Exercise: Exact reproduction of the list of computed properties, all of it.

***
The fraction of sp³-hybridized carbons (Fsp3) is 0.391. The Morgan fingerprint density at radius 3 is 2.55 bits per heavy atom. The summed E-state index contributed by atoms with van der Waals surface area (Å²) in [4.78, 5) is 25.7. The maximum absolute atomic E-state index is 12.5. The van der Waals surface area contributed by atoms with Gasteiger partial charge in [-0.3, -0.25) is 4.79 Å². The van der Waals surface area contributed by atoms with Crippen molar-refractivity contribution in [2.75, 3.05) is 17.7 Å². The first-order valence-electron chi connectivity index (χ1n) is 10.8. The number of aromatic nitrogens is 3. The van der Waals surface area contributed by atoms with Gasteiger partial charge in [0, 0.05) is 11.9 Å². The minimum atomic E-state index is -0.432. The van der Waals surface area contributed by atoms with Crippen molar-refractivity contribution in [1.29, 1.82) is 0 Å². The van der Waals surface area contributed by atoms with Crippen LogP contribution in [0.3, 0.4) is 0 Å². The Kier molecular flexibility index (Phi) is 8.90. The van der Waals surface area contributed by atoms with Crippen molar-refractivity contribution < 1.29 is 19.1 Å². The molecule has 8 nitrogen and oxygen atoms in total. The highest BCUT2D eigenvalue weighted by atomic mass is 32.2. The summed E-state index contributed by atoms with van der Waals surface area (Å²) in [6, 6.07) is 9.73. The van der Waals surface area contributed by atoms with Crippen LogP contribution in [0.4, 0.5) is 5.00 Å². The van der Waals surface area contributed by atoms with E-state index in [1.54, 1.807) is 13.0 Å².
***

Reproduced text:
The fraction of sp³-hybridized carbons (Fsp3) is 0.391. The Morgan fingerprint density at radius 3 is 2.55 bits per heavy atom. The summed E-state index contributed by atoms with van der Waals surface area (Å²) in [4.78, 5) is 25.7. The maximum absolute atomic E-state index is 12.5. The van der Waals surface area contributed by atoms with Gasteiger partial charge in [-0.3, -0.25) is 4.79 Å². The van der Waals surface area contributed by atoms with Crippen molar-refractivity contribution in [2.75, 3.05) is 17.7 Å². The first-order valence-electron chi connectivity index (χ1n) is 10.8. The number of aromatic nitrogens is 3. The van der Waals surface area contributed by atoms with Gasteiger partial charge in [0, 0.05) is 11.9 Å². The minimum atomic E-state index is -0.432. The van der Waals surface area contributed by atoms with Crippen molar-refractivity contribution in [1.29, 1.82) is 0 Å². The van der Waals surface area contributed by atoms with Crippen LogP contribution in [0.3, 0.4) is 0 Å². The Kier molecular flexibility index (Phi) is 8.90. The van der Waals surface area contributed by atoms with Crippen molar-refractivity contribution < 1.29 is 19.1 Å². The molecule has 8 nitrogen and oxygen atoms in total. The highest BCUT2D eigenvalue weighted by atomic mass is 32.2. The summed E-state index contributed by atoms with van der Waals surface area (Å²) in [6, 6.07) is 9.73. The van der Waals surface area contributed by atoms with Crippen LogP contribution in [0.4, 0.5) is 5.00 Å². The van der Waals surface area contributed by atoms with E-state index in [1.54, 1.807) is 13.0 Å².